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MLB, players’ union reportedly agree on new Collective Bargaining Agreement

After a lengthy and contentious negotiating period, it appears baseball will be back for Opening Day on April 7th.

Nationals Park Media Tour Photo By Tom Williams/CQ-Roll Call, Inc via Getty Images

We’ve finally made it — the 2022 baseball season appears on track to start at last. MLB and the players’ union have come to an agreement on a new collective bargaining agreement after nearly 100 days of the sport being frozen under a lockout. The final deal, which was proposed by MLB and approved by the player base despite the executive committee voting unanimously against it (as well as the Yankees), will need to be ratified, but that is expected to go through without issue at 6pm. Yankees baseball is back on the schedule, and will kick things off April 7th against the Red Sox.

It was a bitter battle for this CBA to be finalized, but for once reports of growing optimism weren’t misplaced. The two sides were deeply far apart for most of the lockout, and the owners appeared unwilling to budge for the majority of the discussions. Things changed as MLB’s attempts to institute arbitrary deadlines for regular season games to be played to completion were met and passed without incident, and soon enough the numbers started to get within reasonable disagreement on key issues like the competitive balance tax. Other issues popped up seemingly overnight, such as the recent push on the international draft and today’s discussion on dropping recent lawsuits against the league, but in the end a deal was forged.

Here are the details on when Opening Day and the start of spring training will come around, per’s Mark Feinsand:

Teams will expect players to report by March 13th, though there will be flexibility for players working out visa issues after no contact with their organizations since December 2nd. The games originally planned between March 31st through April 6th will be made up as parts of full doubleheaders or on off-days, and another series will be tacked on to the end of the regular season. The Yankees will open up on April 7th at home against the Red Sox.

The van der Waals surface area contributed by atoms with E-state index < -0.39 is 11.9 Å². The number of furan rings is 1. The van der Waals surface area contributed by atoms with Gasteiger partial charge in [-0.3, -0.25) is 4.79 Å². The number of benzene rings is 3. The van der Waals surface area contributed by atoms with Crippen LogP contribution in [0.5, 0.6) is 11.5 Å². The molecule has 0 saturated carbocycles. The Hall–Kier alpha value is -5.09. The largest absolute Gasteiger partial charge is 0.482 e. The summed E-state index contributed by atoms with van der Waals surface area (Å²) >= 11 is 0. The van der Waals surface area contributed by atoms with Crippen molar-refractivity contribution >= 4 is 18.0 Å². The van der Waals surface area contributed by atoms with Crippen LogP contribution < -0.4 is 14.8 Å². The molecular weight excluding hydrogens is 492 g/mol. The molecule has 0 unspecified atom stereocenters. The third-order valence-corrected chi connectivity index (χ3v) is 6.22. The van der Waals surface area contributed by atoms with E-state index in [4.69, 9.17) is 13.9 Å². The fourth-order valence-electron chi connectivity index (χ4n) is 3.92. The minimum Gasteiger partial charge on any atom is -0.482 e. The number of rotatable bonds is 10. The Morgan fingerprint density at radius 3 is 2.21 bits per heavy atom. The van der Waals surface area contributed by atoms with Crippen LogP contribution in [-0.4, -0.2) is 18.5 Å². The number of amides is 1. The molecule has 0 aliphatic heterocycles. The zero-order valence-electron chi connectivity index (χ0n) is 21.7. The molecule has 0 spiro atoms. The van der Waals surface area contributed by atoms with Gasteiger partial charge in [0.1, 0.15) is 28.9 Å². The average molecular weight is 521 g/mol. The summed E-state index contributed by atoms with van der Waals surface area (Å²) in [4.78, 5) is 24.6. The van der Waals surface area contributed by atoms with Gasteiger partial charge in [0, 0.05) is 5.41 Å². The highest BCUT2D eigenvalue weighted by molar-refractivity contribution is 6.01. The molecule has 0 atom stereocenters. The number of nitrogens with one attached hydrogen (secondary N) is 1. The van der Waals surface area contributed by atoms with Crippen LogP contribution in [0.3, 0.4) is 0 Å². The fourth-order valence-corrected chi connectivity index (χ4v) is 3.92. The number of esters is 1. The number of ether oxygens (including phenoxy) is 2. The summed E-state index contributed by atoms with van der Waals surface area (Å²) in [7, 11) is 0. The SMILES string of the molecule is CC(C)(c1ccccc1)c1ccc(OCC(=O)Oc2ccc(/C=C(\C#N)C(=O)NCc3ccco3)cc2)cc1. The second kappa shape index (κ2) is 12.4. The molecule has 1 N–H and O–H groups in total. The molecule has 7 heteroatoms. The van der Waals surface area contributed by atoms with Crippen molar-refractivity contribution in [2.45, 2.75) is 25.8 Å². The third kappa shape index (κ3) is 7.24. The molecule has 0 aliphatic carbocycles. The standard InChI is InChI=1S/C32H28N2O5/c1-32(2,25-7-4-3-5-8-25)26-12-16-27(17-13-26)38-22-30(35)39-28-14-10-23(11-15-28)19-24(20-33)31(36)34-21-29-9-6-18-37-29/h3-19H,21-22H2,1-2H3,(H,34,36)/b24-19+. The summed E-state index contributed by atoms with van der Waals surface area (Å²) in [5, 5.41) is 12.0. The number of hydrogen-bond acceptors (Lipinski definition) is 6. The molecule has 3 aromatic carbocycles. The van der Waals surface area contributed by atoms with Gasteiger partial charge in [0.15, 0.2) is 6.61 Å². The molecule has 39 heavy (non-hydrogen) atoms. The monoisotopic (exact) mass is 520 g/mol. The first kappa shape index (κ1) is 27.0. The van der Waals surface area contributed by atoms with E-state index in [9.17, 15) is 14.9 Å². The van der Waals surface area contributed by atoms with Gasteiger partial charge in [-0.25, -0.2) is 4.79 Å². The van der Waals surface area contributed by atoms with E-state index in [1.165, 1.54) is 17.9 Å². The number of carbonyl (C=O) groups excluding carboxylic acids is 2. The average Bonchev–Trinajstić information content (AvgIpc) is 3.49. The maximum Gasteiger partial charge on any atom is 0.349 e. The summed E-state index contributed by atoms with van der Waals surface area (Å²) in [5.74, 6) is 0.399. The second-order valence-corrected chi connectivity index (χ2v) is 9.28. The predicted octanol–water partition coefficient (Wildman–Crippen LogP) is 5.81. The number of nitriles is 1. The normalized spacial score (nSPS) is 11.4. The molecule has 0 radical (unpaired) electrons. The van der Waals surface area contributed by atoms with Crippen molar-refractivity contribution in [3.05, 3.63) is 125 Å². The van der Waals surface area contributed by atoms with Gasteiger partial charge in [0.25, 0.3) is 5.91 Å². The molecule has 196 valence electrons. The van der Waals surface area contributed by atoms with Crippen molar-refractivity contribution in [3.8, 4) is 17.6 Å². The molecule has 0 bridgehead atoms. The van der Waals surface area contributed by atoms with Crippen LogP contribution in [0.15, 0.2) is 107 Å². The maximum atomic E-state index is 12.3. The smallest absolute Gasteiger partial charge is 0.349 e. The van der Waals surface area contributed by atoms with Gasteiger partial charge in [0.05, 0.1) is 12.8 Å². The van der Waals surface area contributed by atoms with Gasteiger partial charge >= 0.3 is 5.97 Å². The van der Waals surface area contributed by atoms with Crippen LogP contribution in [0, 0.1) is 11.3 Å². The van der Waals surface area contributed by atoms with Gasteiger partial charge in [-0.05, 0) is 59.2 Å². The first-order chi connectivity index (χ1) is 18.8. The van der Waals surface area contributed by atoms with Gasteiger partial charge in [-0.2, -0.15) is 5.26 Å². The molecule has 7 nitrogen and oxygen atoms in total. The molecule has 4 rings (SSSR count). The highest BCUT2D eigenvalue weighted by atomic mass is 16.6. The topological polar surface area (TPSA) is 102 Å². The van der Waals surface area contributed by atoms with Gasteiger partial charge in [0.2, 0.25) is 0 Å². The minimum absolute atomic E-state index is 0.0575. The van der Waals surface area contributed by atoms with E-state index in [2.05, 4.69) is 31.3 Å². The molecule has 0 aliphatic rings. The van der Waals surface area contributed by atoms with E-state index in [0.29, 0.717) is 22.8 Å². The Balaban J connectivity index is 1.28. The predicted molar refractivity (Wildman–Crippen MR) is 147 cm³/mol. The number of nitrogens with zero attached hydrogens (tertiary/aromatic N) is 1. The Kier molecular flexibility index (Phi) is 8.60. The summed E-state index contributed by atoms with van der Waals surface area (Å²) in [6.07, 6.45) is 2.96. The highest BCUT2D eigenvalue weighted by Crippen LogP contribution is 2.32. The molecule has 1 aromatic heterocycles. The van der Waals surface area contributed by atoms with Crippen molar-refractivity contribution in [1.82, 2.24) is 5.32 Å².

So, what did we end up with after all of that talk? On the core issues, MLB proposed a luxury tax that will begin at $230 million and scale up to $244 million by the end of the CBA (a five-year period), a $50 million pre-arbitration pool for players who overperform on their rookie contracts, new service time bonuses for top rookies, and minimum salaries of $700,000-$780,000 (Triple-A players on 40-man rosters will see increases, too). The designated hitter will become universal across the league, and we will no longer have to look out for seven-inning doubleheaders or runners starting on second base in extra innings.

There will also be postseason expansion this season as the league expands to 12 teams competing for the World Series, while the bottom six teams in the league will enter a lottery for the draft. The first round of the playoffs will be a best-of-three Wild Card Series, and the top two division winners in each league will get byes. There will be no reseeding after the first round. Additionally, Game 163 tiebreakers like the one that catapulted Bucky Dent to fame in 1978 are sadly no more; ties will be settled through formulas like in the NFL.

As for the international draft, the two sides agreed to punt that issue down the line a bit, putting a July 25th deadline for a draft to be formed that would begin in 2024, and would come with the removal of qualifying offers for free agents. If the draft is not agreed to in the end, then the qualifying offer will remain. The union also agreed to drop one of the grievances MLB requested, their 2020 COVID case, but did not drop the suit against revenue-sharing abuse from teams like the Rays, Pirates, Marlins, and Athletics. Additionally, the Rule 5 Draft, usually held over the offseason, will be cancelled this time around.

MLB will also have the ability to implement changes with 45 days’ note, as noted by The Athletic’s Evan Drellich:

Now the owners will convene to ratify the deal at 6:00 p.m. EST tonight. Immediately after that decision, free agency will open back up, and a flurry of deals are expected to come with hundreds of players still in need of a home for 2022. There are still some marquee players available, and Carlos Correa and Freddie Freeman headline that list. It will be interesting to watch how fast the market develops, and whether there will be significant trades following them.